By Ruth Hawley-Lowry 6-20-2015

What will it take for white churches to face and name the racism in our nation? Most white churches have not named Trayvon, Renisha, Michael, or Jordan. While the reasons are many, some of them include:

  • Rationale: We rationalize that these are “isolated incidences.” Or … truth be told (and God knows it is time for some serious truth now!) … we rationalize the fear and uncertainty. Who of us isn’t annoyed with the loud music of some kids (Jordan Davis)? Or we’ve allowed ourselves to be frightened when we see an African-American male (Trayvon Martin). So because we don’t address our own fears, we don’t challenge the fears in our congregations.
     
  • Action: Frankly, even if we name our fears, we don’t know what to do. We can pray for those whose families are affected by violence, but we don’t say the word “racism” from our pulpits. Because we feel awkward, we don’t act.
     
  • Concern: Let’s get real here. Some of us who are pastors have prayed for Trayvon Martin’s family from the pulpit. We do quote Dr. King. We do name Michael Brown when his bloody body lay in the street for 4.5 hours. We do it. And more than a few of us who are pastors have caught hell from parishioners. “Pastor, why did you say his name? The facts haven’t come out yet. You know, he was no angel.” And so … we capitulate. Because we have to keep our job. Sometimes we rationalize it: “I can do more good here if we move slowly.” We are more concerned about keeping our jobs than we are about the death of black and brown children. And so we are quiet.
     
  • Everybody: Which leads to this ... we have enough challenges in pastoral ministry; why rock the boat unnecessarily? Especially if you live in an area where there aren’t many black or brown people, does it really matter? Because “racism isn’t really an issue” where you live … everybody (or almost everybody) is white.

So for my fellow sisters and brothers in ministry, I know how hard this is. I have seen the tears for people who get frustrated with me and with the situations. I have heard the concerns over who is welcomed to church, about the excuses and explanations for unacceptable behavior.

The challenge is this: We in our collective American consciousness have yet to admit, much less confess, of the racist underpinnings that our nation was founded and built upon. We struggle with admitting that all of us who are white have racially informed understandings in our spirit that were inculcated in our being from birth. As the Rev. Dr. Gardner Taylor said, “Racism in is the water we drink and the air that we breathe.” So then, nationally, when a politician or celebrity says something that is racist in nature, we act like the eradication of their contract eradicates racism. That is not the case.

Racism is a spiritual issue. It is an issue of sin. It is basic to 1 John 4:19-21: 

“We love because God first loved us. If anyone says, ‘I love God,’ yet hates their sister or brother, that person is a liar. Anyone who does not love their sister or brother—whom we can see!—cannot love God—whom we cannot see! And God has given us this command: Whoever loves God must also love our sister and brother.”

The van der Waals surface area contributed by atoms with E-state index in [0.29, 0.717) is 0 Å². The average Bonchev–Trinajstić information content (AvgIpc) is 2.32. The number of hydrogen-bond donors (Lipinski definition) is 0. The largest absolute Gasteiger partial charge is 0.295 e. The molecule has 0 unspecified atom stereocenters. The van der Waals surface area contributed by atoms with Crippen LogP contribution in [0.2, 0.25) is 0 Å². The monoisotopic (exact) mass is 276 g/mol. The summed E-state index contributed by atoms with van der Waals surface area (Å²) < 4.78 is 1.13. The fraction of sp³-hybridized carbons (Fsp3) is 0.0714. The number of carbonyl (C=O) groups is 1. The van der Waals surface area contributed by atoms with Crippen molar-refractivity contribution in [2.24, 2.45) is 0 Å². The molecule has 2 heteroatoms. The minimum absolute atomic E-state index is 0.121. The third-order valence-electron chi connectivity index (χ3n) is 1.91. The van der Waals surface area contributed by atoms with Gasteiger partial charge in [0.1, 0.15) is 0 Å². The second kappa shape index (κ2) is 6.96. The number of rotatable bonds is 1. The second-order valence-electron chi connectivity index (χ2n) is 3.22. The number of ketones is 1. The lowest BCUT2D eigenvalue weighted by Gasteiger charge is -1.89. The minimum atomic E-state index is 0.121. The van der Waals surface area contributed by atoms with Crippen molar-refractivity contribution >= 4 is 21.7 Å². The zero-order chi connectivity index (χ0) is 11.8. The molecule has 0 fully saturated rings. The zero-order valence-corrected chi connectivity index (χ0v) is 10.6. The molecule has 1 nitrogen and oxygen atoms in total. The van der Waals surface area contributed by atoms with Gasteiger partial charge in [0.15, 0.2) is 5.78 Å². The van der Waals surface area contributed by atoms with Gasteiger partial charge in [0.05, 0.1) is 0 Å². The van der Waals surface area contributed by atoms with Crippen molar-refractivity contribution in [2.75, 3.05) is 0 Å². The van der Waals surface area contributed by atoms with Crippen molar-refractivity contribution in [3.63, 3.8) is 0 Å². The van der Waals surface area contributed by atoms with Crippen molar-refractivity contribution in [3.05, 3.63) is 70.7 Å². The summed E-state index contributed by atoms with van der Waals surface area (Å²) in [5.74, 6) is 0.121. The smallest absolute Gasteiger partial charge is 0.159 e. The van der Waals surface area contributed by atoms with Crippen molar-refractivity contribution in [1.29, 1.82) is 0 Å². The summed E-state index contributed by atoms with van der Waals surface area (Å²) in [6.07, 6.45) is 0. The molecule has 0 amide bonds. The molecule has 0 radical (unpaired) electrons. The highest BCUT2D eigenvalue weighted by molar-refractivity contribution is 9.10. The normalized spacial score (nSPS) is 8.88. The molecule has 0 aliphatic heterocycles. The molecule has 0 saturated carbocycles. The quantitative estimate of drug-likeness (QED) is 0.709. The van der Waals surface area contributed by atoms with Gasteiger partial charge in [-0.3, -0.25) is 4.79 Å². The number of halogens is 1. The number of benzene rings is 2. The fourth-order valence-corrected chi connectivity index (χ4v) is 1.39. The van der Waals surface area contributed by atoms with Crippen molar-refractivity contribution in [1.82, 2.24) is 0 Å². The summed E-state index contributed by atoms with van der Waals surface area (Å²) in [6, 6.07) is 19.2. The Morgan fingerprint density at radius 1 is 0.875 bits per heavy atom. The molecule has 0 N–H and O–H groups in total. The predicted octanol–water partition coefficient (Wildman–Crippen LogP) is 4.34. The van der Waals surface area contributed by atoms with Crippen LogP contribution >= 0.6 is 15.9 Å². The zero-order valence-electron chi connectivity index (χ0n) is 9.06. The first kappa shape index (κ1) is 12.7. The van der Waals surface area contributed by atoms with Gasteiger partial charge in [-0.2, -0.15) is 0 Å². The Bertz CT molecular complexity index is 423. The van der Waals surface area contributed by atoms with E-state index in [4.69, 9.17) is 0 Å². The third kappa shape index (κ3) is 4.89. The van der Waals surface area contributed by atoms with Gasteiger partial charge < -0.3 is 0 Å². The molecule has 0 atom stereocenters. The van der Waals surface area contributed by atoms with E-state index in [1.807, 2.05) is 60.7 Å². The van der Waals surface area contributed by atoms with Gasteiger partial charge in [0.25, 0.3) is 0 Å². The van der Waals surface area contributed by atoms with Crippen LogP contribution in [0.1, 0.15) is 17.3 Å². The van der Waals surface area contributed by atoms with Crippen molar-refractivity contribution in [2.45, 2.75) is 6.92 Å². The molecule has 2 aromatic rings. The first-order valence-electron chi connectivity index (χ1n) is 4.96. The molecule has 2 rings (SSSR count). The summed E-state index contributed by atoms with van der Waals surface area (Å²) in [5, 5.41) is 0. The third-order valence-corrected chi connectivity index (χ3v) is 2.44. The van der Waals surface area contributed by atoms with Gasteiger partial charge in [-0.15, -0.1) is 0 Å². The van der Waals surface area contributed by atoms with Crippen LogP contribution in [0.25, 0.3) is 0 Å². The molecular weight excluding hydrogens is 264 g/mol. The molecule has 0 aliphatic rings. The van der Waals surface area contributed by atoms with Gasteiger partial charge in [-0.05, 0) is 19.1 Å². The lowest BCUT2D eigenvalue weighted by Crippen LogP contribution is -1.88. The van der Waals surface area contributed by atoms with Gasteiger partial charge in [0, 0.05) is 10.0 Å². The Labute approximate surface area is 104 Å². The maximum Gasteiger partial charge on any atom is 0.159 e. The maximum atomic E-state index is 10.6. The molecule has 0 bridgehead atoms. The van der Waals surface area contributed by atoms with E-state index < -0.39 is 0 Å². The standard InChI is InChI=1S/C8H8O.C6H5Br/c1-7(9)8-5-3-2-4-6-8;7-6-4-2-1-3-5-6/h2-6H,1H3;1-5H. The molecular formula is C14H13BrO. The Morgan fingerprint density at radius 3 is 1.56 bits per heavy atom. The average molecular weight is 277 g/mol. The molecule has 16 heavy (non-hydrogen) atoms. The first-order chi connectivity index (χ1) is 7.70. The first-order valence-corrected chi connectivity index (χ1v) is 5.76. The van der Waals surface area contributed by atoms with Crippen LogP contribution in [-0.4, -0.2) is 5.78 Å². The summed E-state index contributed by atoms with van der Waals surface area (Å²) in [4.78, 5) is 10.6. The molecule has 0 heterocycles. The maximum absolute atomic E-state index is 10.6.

So what to do?

  • Racism: Say the word! Realize that racism informs everything in our nation, from food accessibility to education opportunities to prison sentencing to healthcare access to infant mortality to life expectancy. Pastors, we have been ordained to the ministry that Jesus Christ modeled. Jesus Christ quoted Isaiah at the beginning of his ministry saying these words: “The Spirit of the Lord is upon me because God has anointed me to preach good news to the poor. God has sent me to proclaim freedom to the prisoner, recovery of sight for the blind, and to release the oppressed” (Luke 4:18-19).
     
  • Admit what you don’t know. Admit that you have questions and things you don’t understand. Then get educated. We live in a world of Internet access and freedom of the press. If you don’t know about the African Methodist Episcopal Church — learn. If you have never read an entire speech by Dr. King, start there. But read Allan Boesak. Toni Morrison. James Cone. Jeremiah Wright. Yolanda Pierce. Obery Hendricks.
     
  • Communicate: Talk about it. The more you talk about racism, the easier it becomes. “If we claim we are without sin, we deceive ourselves” (I John 1). This is not easy. And this is when the challenge becomes more real and brings us back to feeling so uncertain that we become paralyzed. This is the time for you, in prayerful whispers, to communicate and confess to other white folks the places where fear has directed you more than faith. The places where you have excused the inexcusable actions of those who murder (“He should have turned the music down.” “Why was he skulking around in a hoodie and hiding his face?” “Why didn’t he obey the police officer? There wouldn’t have been a problem if he had.”)
     
  • Enough: When will enough be enough? When will we as white folks actually say, “Enough?” The Voting Rights Act of the 1960s has been eviscerated. The educational gains that were hoped for in Brown v. Board of Education have been devastated. The incarceration of black and brown life has been subsidized by our tax dollars, and Republicans and Democrats alike have participated. The Rev. Dr. King wrote: “We will not build a peaceful world by following a negative path. It is not enough to say ‘We must not wage war.’ It is necessary to love peace and sacrifice for it.” I’m wondering what we who are white are willing to sacrifice.

The Rev. Ruth Hawley-Lowry has pastored in the New York, Chicago, and Grand Rapids areas.

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